Chapter 11 is a collection of interview transcript(s) of the discussion(s) held with stakeholders in the field of cancer metabolism.
Chapter 12 is an appendix, which provides tabulated data and numbers for all the figures provided in the report.
Chapter 13 is an appendix, which provides the list of companies and organizations mentioned in the report.
LIST OF COMPANIES AND ORGANIZATIONS
The following companies and organizations have been mentioned in the report.
1. 2M Companies
2. 3-V Biosciences
4. Accelerate Brain Cancer Cure
5. Adage Capital Partners
6. Ade Capital Sodical SCR
7. Admune Therapeutics
8. Advanced Cancer Therapeutics
9. Advanced Technology Ventures
10. Aeglea BioTherapeutics
11. Agios Pharmaceuticals
12. Aju Tech
13. Alexandria Venture Investments
14. Ally Bridge Group
15. Althea Partners
16. American Association for Cancer Research
17. American Society for Radiation Oncology
18. American Society of Clinical Oncology
19. American Society of Hematology
20. ARCH Venture Partners
21. Arkin Holdings
22. Astellas Venture Management
24. Atlas Venture
25. Barts Cancer Institute
27. Becton Dickinson
28. BERG Health
29. BIND Therapeutics
30. Bio-Cancer Treatment International
31. BioMed X
32. Boehringer Ingelheim Venture Fund
33. Boston College
34. Bristol Myers Squibb
35. Calithera Biosciences
36. Cancer Research Technology
37. Cancer Research UK
39. Chinese University of Hong Kong
41. Clave Mayor
42. Cloud Pharmaceuticals
43. Commonwealth Capital Ventures
44. Conegliano Ventures
45. Cornerstone Pharmaceuticals
46. Cowen Group
47. CRB Inverbio
48. Daiichi Sankyo
49. Dana-Farber Cancer Institute
50. Delphi Ventures
51. DesigneRx Pharmaceuticals
52. Emory University
53. Encore Vision
54. European Hematology Association
55. European Medicines Agency
56. European Molecular Biology Laboratory
57. European Organization for Research and Treatment of Cancer
58. European Society of Medical Oncology
59. Flagship Ventures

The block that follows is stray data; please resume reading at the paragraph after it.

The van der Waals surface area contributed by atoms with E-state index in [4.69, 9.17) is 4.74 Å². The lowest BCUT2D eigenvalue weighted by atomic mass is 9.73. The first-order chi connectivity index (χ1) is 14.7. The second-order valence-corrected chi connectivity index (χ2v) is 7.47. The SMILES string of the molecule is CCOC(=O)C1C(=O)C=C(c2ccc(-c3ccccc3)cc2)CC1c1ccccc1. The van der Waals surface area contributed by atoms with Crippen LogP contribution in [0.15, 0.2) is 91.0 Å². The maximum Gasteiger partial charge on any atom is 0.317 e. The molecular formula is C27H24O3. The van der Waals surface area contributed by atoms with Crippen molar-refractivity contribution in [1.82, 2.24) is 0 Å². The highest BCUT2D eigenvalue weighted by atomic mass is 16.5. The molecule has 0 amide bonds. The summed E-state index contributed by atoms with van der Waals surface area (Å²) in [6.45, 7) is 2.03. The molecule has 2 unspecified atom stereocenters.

60. Food and Drug Administration
61. FORMA Therapeutics
62. Foundation Medicine
64. German Cancer Research Center
65. Gilead Sciences
68. Harvard Medical School
69. Hong Kong Department of Health
70. Horizon Discovery
71. IDT Corporation
72. ImmunoMet Therapeutics
74. International Mesothelioma Interest Group
75. IOmet Pharma
76. J Pharma
77. Janssen Biotech
78. Jennison Associates
80. Kantar Health
81. Karolinska Institutet
82. KBI Biopharma
83. Kentucky Science and Technology Corporation
84. Kleiner Perkins Caufield & Byers
85. Kyushu University
86. Lightstone Ventures
87. Lilly Ventures
88. Lo Ka Chung Centre for Natural Anti-Cancer Drug Development
89. Longwood Fund
90. Louisiana State University
91. Ludwig Institute for Cancer Research
92. Mary Crowley Cancer Research Centers
93. Massachusetts General Hospital Cancer Center
94. MD Anderson Cancer Center
95. Medical University of Vienna
96. Medidata Solutions
97. Memorial Sloan Kettering Cancer Center
98. Merck KGaA
101. Mirae Asset Venture Investment
102. Mission Bay Capital
104. Morgenthaler Ventures
105. MPM Capital
106. MS Ventures
107. National Cancer Institute
108. National Institutes of Health
109. New Enterprise Associates
110. New Medical Enzymes
111. New York University School of Medicine
112. Nimbus Therapeutics
113. Northwestern University
115. Novartis Venture Fund
117. Ohio State University
120. Otsuka Holdings
122. Partners Innovation Fund
124. Polaris Group
125. Polaris Pharmaceuticals
127. Princeton University
128. Queen Mary Hospital
130. RA Capital Management
131. Raze Therapeutics
133. Rock Springs Capital
134. Rutgers Cancer Institute of New Jersey, Rutgers University
136. Selexys Pharmaceuticals
138. Sofinnova Partners
139. Spinifex Pharmaceuticals
140. Sprint Bioscience
141. Stand Up To Cancer
142. Stanford University
143. Stanford University School of Medicine
144. Stockholm University
145. Sylvester Comprehensive Cancer Center
146. Taiho Oncology
147. Taiho Pharmaceutical
148. Taiho Ventures
150. TDW Group
151. TDW Pharmaceuticals
152. Technion Research & Development Foundation
153. Telix Pharmaceuticals
154. The Abramson Family Foundation
155. The Chetrit Group
156. The Column Group
157. The Francis Crick Institute
158. The Hong Kong Polytechnic University
160. Third Rock Ventures
161. TPP Global Development
162. Translational Cancer Drugs (TCD) Pharma
163. University of Birmingham
164. University of Bologna
165. University of California
166. University of Chicago
167. University of Florida
168. University of Hong Kong
169. University of Kentucky
170. University of Louisville’s James Graham Brown Cancer Center
171. University of Miami
172. University of Miami Leonard M. Miller School of Medicine
173. University of Michigan
174. University of Pennsylvania
175. University of Texas Health Science Center
176. University of Texas Southwestern Medical Center
177. US Venture Partners
178. UT Horizon Fund
180. vTv Therapeutics
181. Wake Forest University
182. Weill Cornell Medical College
183. Wilson Sonsini Goodrich & Rosati
184. Windhover Information
185. Ziarco Group